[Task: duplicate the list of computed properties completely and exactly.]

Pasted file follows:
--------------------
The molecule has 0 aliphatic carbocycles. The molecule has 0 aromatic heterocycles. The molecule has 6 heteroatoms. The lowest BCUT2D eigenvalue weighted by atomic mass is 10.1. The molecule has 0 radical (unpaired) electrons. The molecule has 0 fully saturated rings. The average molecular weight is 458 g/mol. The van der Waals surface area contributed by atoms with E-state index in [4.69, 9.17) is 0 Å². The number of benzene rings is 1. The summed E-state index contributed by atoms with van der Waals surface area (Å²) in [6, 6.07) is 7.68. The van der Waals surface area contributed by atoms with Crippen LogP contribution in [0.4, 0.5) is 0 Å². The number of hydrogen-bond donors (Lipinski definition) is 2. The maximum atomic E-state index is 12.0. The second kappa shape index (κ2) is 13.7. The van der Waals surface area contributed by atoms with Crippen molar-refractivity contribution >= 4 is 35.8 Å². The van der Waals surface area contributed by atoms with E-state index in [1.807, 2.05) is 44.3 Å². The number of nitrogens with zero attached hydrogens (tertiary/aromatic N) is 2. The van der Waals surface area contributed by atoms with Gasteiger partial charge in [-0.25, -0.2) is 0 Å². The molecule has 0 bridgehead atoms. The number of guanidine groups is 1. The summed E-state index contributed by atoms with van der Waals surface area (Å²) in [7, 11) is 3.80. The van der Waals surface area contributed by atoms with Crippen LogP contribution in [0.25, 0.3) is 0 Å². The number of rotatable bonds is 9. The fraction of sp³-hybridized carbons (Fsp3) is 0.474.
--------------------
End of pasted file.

The molecule has 0 aliphatic carbocycles. The molecule has 0 aromatic heterocycles. The molecule has 6 heteroatoms. The lowest BCUT2D eigenvalue weighted by atomic mass is 10.1. The molecule has 0 radical (unpaired) electrons. The molecule has 0 fully saturated rings. The average molecular weight is 458 g/mol. The van der Waals surface area contributed by atoms with E-state index in [4.69, 9.17) is 0 Å². The number of benzene rings is 1. The summed E-state index contributed by atoms with van der Waals surface area (Å²) in [6, 6.07) is 7.68. The van der Waals surface area contributed by atoms with Crippen LogP contribution in [0.4, 0.5) is 0 Å². The number of hydrogen-bond donors (Lipinski definition) is 2. The maximum atomic E-state index is 12.0. The second kappa shape index (κ2) is 13.7. The van der Waals surface area contributed by atoms with Crippen molar-refractivity contribution >= 4 is 35.8 Å². The van der Waals surface area contributed by atoms with E-state index in [1.807, 2.05) is 44.3 Å². The number of nitrogens with zero attached hydrogens (tertiary/aromatic N) is 2. The van der Waals surface area contributed by atoms with Gasteiger partial charge in [-0.25, -0.2) is 0 Å². The molecule has 0 bridgehead atoms. The number of guanidine groups is 1. The summed E-state index contributed by atoms with van der Waals surface area (Å²) in [7, 11) is 3.80. The van der Waals surface area contributed by atoms with Crippen LogP contribution in [0.25, 0.3) is 0 Å². The number of rotatable bonds is 9. The fraction of sp³-hybridized carbons (Fsp3) is 0.474.